As I work on the next book in my series, Friend Grief and the Military: Band of Friends, I’m immersed in stories of survivor guilt. Men and women are haunted for years about what they see as their failure to prevent the death of their friend, even if their friend died from suicide. Rarely is there a situation where that guilt is logically justified, but that doesn’t stop it from tearing people apart.
Lately, the news is full of the death of actor Philip Seymour Hoffman from an apparent heroin overdose. I’ve heard very little from his friends in terms of survivor guilt. What I have heard should disturb us all.
“He didn’t love his kids enough to stop using.”
“Celebrities think nothing can happen to them.”
“He was weak.”
“He was stupid.”
“He threw away his career.”
And those are the ones I don’t have to bleep out.
It’s not uncommon for those left behind to feel and express anger at the person who died, blaming them for their own death. And sadly, that blame is all too common when it comes to people who are addicts, because of the destruction they leave behind.
A doctor once told me you can become addicted to anything: food, Sudoku, cocaine, gin, caffeine, gambling, sex, video games. A remarkable piece in the NY Times by a man addicted to money was a real eye-opener for a lot of people. Science is making great strides in identifying genetic predispositions that can explain addictive behavior.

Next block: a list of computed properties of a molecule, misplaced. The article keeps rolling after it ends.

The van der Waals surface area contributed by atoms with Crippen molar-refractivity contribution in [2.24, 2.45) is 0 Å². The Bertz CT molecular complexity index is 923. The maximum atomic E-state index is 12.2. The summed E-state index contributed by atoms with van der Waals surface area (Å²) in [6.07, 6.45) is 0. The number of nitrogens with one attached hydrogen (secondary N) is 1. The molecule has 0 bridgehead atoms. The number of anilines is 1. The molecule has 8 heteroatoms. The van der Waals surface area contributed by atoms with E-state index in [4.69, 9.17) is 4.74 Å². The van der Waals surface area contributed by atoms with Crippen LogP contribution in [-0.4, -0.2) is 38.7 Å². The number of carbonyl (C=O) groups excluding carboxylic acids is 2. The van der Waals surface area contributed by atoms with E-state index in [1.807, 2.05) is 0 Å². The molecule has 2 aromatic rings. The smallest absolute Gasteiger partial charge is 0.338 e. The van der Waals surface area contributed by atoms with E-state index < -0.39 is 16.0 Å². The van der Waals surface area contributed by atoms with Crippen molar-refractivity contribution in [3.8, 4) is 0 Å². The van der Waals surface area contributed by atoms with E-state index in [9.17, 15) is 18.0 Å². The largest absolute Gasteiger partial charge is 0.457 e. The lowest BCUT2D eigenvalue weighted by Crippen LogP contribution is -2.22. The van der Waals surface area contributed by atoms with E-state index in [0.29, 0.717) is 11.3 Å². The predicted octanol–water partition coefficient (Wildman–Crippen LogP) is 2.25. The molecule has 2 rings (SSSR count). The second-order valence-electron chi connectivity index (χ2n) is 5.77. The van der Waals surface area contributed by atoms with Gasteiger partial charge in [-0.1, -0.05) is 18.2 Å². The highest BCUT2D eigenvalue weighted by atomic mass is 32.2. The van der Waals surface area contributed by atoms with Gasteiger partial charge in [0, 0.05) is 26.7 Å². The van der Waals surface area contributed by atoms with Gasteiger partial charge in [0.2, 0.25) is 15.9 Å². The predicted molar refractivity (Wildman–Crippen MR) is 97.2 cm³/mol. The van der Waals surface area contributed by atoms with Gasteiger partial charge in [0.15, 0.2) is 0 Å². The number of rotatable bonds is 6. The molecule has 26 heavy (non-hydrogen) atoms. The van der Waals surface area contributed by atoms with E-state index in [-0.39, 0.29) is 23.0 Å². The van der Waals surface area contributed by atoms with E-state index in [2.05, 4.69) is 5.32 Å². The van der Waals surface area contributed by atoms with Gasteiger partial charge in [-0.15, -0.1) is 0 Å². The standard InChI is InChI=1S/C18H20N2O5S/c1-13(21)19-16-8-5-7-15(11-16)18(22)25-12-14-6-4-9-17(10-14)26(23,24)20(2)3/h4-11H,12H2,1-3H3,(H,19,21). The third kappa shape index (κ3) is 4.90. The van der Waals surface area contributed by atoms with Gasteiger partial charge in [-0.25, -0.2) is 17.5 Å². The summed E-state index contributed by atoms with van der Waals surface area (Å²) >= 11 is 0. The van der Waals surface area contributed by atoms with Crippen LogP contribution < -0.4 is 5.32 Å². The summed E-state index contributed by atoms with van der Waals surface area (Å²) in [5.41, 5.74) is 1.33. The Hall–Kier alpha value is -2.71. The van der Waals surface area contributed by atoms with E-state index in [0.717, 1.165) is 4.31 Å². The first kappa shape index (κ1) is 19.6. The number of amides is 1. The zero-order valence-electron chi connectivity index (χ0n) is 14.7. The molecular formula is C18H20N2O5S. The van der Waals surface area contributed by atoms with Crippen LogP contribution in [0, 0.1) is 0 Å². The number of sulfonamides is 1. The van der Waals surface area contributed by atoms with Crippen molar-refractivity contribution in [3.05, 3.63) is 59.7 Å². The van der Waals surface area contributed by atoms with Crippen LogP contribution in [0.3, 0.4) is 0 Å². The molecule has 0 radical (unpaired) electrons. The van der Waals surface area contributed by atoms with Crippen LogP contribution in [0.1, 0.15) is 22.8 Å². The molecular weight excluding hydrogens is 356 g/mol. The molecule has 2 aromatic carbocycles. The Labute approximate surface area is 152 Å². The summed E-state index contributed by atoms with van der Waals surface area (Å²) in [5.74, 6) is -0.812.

There are options for those who have the strength (and sometimes, the money) to commit to fighting addiction: therapy, 12-step programs, in-patient treatment centers. But public opinion is slow to catch up.
Those who are not addicts, especially those who are not close to someone who is, have no idea what it’s like to live with those demons. And yet, they feel smugly self-righteous in criticizing them for behavior that is less than perfect. It’s important that they feel superior to the person who died from what they perceive as a weakness, a character flaw they themselves do not possess. As far as I’m concerned, they have bigger character flaws, but I digress.
I’m writing this from New York, where Hoffman lived and died. He had many friends here, who are reeling from the news that 23 years of being clean and sober did not prevent what happened last week. They’ve lost someone they loved, someone who made a difference in their lives. As is often the case with celebrities, their closest friends are keeping their grief to themselves. That doesn’t mean they might not be angry, too, but they’re not shouting it to the world.
Imagine, though, that you are one of those friends. Maybe you worked with him, maybe you lived in his neighborhood or knew his family. Maybe your kids know his kids. Read those comments I listed above – the self-righteous indignation - and tell me how you feel.
Are members of the public – who only knew him from a distance – justified in condemning him on every social media platform?
Everyone’s entitled to their opinion, even if it’s offensive to others. But think about how you’d feel if you were one of Hoffman’s grieving friends, reading the condemnations that fill the internet.
And then, keep your mouth shut.
Because there, but for the grace of God…